Revisiting Holding the Carried Interest Through an S Corporation
Eighteen months ago, we published an article addressing advanced planning ideas for dealing with Section 1061’s three-year holding period requirement for long-term capital gains treatment for income derived from carried interests held by hedge funds, private equity groups (PEGs) and like holders.
For many of our clients, the extension of the required holding period for capital gains treatment from one to three years hasn’t been a problem, as their typical holding period for an investment exceeds three years. But for hedge funds and some PEGs, the three-year holding period requirement is a problem. In our original article, we discussed several advanced Section 1061 planning ideas. We mentioned the possible use of an S corporation to hold carried interests, based on the fact that Section 1061(c)(4) provides that the three-year holding period requirement doesn’t apply to a “corporation.” If a carried interest is held in an S corporation, direct or indirect gains on the sale of partnership interests and assets would pass through to the S corporation shareholder(s). Section 1061 doesn’t define “corporation” or explicitly restrict the exclusion of corporation from the scope of “corporations” to C corporations. S corporations are typically understood to be “corporations” under the Internal Revenue Code.
Now, for the rest of the story. . .
The IRS quickly issued Notice 2018-18 to close what it perceived to be a “loophole” in Section 1061’s language
The IRS immediately recognized that holding carried interests in S corporations would exploit a loophole in the language of Section 1061 that taxpayers could drive the proverbial truck thru. In response, the IRS issued Notice 2018-18 in an attempt to put a freeze on Section 1061 planning using S corporations. The Notice put taxpayers on notice of the IRS’s position that the term “corporation” in Section 1061 doesn’t include an S corporation. The Notice also announced the IRS’s intention to issue Section 1061 regulations that would be retroactive to tax years beginning after December 31, 2017.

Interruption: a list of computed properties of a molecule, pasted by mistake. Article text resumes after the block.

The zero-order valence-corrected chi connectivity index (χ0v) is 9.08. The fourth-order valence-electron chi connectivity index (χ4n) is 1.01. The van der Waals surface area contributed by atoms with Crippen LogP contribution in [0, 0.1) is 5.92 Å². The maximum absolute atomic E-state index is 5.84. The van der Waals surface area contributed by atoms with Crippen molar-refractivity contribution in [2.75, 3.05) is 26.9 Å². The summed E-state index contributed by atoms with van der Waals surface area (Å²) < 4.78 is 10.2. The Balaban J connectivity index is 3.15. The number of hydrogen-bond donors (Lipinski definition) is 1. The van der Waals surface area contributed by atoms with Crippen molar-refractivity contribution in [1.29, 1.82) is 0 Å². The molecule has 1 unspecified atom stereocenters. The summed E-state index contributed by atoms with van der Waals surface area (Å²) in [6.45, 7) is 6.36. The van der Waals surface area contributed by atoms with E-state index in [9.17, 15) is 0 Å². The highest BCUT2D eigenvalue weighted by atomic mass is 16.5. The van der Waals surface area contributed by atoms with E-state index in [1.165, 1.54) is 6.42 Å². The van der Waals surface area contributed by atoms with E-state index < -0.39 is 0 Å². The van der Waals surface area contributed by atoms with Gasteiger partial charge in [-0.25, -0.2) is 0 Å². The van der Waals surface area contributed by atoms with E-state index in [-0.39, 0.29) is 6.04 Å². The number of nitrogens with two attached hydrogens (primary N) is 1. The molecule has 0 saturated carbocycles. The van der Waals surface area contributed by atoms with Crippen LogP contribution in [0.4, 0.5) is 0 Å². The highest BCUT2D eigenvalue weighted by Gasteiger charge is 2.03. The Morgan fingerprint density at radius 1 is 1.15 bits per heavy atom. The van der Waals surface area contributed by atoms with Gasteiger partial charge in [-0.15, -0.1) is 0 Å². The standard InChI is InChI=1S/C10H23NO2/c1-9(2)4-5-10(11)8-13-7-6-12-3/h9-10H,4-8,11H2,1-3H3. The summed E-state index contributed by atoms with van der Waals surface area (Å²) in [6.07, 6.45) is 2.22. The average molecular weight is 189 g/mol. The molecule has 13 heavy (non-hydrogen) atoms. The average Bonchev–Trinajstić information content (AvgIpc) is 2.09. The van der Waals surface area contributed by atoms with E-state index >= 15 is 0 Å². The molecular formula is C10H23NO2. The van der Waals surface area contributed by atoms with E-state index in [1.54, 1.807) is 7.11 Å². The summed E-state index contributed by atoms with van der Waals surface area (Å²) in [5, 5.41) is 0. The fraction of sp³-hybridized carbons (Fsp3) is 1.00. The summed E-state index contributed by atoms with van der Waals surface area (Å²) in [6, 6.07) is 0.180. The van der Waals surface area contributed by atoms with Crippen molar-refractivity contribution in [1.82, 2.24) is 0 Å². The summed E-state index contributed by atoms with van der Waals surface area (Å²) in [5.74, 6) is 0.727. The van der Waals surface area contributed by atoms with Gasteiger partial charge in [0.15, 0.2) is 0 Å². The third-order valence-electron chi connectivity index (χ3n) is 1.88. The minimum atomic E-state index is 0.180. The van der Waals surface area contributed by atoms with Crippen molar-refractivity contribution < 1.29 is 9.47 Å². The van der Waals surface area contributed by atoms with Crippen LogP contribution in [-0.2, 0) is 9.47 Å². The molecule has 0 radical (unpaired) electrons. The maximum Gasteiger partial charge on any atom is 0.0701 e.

After issuance of Notice 2018-18, many tax practitioner’s position on the use of S corporations fall in the vicinity of those esteemed authors who concluded that “[h]owever questionable the legal authority for Notice 2018-18 and the intended regulations, they do reach a sensible result and we doubt that many taxpayers will feel comfortable taking a position contrary to the predicted regulations.”
But now it is more than 18 months after the issuance of Notice 2018-18 and the IRS hasn’t issued proposed or final Section 1061 regulations. In the 2019-2020 Priority Guidance Plan issued on October 8, 2019, the Treasury Department and the IRS listed the issuance of Section 1061 regulations as only the 41st priority on their list of regulations intended to implement the 2017 Tax Act. It could be another year or longer before proposed Section 1061 regulations are published. There is no way to estimate when final Section 1061 regulations will be issued. Maybe there will never be final Section 1061 regulations. It seems like a good time to revisit the question of whether there is sufficient statutory support for the IRS’s position that Section 1061’s reference to “corporation” excludes an S corporation and whether taxpayers should be taking a closer look at using S corporations for Section 1061 planning purposes.
Should the IRS be permitted to “fix” to Section 1061’s language by issuing regulations?